Physical Medicine and Rehabilitation for De Quervain Tenosynovitis

Updated: Apr 27, 2016
  • Author: Patrick M Foye, MD; Chief Editor: Stephen Kishner, MD, MHA  more...
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Overview

Background

De Quervain's tenosynovitis (or de Quervain tenosynovitis) is caused by stenosing tenosynovitis of the first dorsal compartment of the wrist. The first dorsal compartment at the wrist includes the tendons of the abductor pollicis longus (APL) and the extensor pollicis brevis (EPB). Patients with this condition usually report pain at the dorsolateral aspect of the wrist, with referral of pain toward the thumb and/or the lateral forearm. This condition responds well to nonsurgical treatment. [1, 2, 3, 4, 5, 6] See the images below.

The first dorsal compartment of the wrist includes The first dorsal compartment of the wrist includes the tendon sheath that encloses the abductor pollicis longus and the extensor pollicis brevis tendons at the lateral border of the anatomic snuffbox.
The Finkelstein test is performed by having the pa The Finkelstein test is performed by having the patient make a fist with the thumb inside the fingers. The clinician then applies ulnar deviation of the wrist to reproduce the presenting symptoms of dorsolateral wrist pain.
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Pathophysiology

In the first dorsal compartment of the wrist, a tendon sheath encloses the abductor pollicis longus and the extensor pollicis brevis tendons at the lateral border of the anatomical snuffbox. Inflammation at this site commonly is seen in patients who use their hands and thumbs in a repetitive fashion. Thus, de Quervain tenosynovitis can result from cumulative (repetitive) microtrauma. Inflammation also may occur after an isolated episode of acute trauma to the site. [6]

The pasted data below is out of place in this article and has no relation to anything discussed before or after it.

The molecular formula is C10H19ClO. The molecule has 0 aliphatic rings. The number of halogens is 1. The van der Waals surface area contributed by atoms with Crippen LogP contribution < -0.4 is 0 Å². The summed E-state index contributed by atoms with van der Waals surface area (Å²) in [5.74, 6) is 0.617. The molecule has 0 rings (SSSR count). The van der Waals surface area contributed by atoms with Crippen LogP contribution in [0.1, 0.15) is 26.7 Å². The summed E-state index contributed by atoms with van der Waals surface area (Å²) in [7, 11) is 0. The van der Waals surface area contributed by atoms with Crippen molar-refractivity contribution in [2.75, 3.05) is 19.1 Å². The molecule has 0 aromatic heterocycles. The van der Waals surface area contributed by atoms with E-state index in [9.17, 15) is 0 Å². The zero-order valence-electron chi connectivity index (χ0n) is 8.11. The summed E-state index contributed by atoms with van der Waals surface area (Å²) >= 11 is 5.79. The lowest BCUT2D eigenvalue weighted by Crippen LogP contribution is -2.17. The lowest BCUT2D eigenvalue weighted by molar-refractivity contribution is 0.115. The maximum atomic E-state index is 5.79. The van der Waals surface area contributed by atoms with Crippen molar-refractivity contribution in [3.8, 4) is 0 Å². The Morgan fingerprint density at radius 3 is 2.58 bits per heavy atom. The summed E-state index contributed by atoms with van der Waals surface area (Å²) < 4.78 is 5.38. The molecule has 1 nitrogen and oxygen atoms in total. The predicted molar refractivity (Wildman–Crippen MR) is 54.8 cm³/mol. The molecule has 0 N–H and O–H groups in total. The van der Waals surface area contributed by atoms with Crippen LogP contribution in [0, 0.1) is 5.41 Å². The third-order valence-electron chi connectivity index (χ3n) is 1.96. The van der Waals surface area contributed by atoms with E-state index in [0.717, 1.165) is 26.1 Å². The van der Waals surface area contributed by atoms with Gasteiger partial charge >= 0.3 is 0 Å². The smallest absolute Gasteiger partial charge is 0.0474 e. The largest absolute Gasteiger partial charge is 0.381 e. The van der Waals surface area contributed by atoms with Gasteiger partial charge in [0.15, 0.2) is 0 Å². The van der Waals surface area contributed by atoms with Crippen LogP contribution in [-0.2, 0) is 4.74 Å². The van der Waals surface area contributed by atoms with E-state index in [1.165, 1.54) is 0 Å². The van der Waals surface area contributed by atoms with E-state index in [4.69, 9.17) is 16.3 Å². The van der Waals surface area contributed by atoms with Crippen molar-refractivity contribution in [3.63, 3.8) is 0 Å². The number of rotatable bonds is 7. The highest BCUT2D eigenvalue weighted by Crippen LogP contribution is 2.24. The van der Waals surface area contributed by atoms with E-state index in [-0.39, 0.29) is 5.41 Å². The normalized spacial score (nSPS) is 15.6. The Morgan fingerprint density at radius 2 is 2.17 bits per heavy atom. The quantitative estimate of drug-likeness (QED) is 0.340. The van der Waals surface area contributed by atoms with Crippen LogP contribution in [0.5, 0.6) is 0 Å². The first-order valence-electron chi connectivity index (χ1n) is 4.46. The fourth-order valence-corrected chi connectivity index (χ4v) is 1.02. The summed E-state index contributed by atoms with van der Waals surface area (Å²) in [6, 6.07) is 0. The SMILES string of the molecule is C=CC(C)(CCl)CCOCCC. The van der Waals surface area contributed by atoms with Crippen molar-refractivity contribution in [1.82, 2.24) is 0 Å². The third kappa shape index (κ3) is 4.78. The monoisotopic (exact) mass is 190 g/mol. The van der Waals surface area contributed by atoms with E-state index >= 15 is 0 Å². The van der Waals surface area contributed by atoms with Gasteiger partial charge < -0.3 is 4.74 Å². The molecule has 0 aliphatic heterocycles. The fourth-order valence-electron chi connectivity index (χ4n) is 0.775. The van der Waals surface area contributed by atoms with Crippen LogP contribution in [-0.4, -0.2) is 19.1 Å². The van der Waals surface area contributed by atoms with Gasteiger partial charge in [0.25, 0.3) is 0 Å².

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Epidemiology

Frequency

United States

de Quervain tenosynovitis is relatively prevalent, especially among individuals who perform repetitive activities using their hands (eg, certain assembly line workers, secretaries). [7]

Mortality/Morbidity

Mortality is not associated with de Quervain tenosynovitis. Some morbidity may result as the patient experiences progressive pain, with limitations occurring in activities requiring use of the affected hand.

Race

Traditionally, no race predilection has been reported for de Quervain tenosynovitis. However, recently the University of Colorado School of Medicine has described the black race as a risk factor for de Quervain tenosynovitis. [7]

Sex

Although this condition is commonly seen in females and males, the incidence of de Quervain tenosynovitis appears to be significantly greater in women. [6] Some sources even quote a female-to-male ratio as high as 8:1. Interestingly, many women suffer from de Quervain tenosynovitis during pregnancy or the postpartum period. [8]

Age

De Quervain's tenosynovitis is much more common in adults than in children.

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